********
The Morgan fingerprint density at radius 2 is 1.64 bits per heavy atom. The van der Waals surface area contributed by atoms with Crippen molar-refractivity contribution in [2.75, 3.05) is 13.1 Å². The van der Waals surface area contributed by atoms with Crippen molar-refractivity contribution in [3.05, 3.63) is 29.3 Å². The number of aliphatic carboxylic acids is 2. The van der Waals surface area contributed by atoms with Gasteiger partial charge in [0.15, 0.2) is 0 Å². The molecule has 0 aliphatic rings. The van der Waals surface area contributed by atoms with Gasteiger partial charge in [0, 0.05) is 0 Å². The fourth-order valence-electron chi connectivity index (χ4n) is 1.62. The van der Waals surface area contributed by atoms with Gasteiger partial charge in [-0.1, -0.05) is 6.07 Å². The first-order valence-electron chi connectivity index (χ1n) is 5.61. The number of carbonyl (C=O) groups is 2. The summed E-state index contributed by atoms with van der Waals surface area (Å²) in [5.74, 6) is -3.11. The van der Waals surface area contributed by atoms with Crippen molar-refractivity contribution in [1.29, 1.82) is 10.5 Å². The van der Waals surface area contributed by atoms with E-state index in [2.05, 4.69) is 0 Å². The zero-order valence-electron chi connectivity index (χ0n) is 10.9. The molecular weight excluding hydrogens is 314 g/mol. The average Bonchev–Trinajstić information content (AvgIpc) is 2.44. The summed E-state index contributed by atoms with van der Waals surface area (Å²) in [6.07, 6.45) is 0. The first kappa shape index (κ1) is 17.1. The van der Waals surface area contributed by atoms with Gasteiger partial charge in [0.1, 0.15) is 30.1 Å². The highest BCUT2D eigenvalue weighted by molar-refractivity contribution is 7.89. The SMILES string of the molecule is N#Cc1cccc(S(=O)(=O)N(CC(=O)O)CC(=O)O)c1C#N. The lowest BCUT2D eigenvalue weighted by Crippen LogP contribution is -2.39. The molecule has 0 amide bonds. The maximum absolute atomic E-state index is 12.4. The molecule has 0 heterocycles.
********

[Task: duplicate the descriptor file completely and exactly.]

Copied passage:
The Morgan fingerprint density at radius 2 is 1.64 bits per heavy atom. The van der Waals surface area contributed by atoms with Crippen molar-refractivity contribution in [2.75, 3.05) is 13.1 Å². The van der Waals surface area contributed by atoms with Crippen molar-refractivity contribution in [3.05, 3.63) is 29.3 Å². The number of aliphatic carboxylic acids is 2. The van der Waals surface area contributed by atoms with Gasteiger partial charge in [0.15, 0.2) is 0 Å². The molecule has 0 aliphatic rings. The van der Waals surface area contributed by atoms with Gasteiger partial charge in [0, 0.05) is 0 Å². The fourth-order valence-electron chi connectivity index (χ4n) is 1.62. The van der Waals surface area contributed by atoms with Gasteiger partial charge in [-0.1, -0.05) is 6.07 Å². The first-order valence-electron chi connectivity index (χ1n) is 5.61. The number of carbonyl (C=O) groups is 2. The summed E-state index contributed by atoms with van der Waals surface area (Å²) in [5.74, 6) is -3.11. The van der Waals surface area contributed by atoms with Crippen molar-refractivity contribution in [1.29, 1.82) is 10.5 Å². The van der Waals surface area contributed by atoms with E-state index in [2.05, 4.69) is 0 Å². The zero-order valence-electron chi connectivity index (χ0n) is 10.9. The molecular weight excluding hydrogens is 314 g/mol. The average Bonchev–Trinajstić information content (AvgIpc) is 2.44. The summed E-state index contributed by atoms with van der Waals surface area (Å²) in [6.07, 6.45) is 0. The first kappa shape index (κ1) is 17.1. The van der Waals surface area contributed by atoms with Gasteiger partial charge in [0.1, 0.15) is 30.1 Å². The highest BCUT2D eigenvalue weighted by molar-refractivity contribution is 7.89. The SMILES string of the molecule is N#Cc1cccc(S(=O)(=O)N(CC(=O)O)CC(=O)O)c1C#N. The lowest BCUT2D eigenvalue weighted by Crippen LogP contribution is -2.39. The molecule has 0 amide bonds. The maximum absolute atomic E-state index is 12.4. The molecule has 0 heterocycles.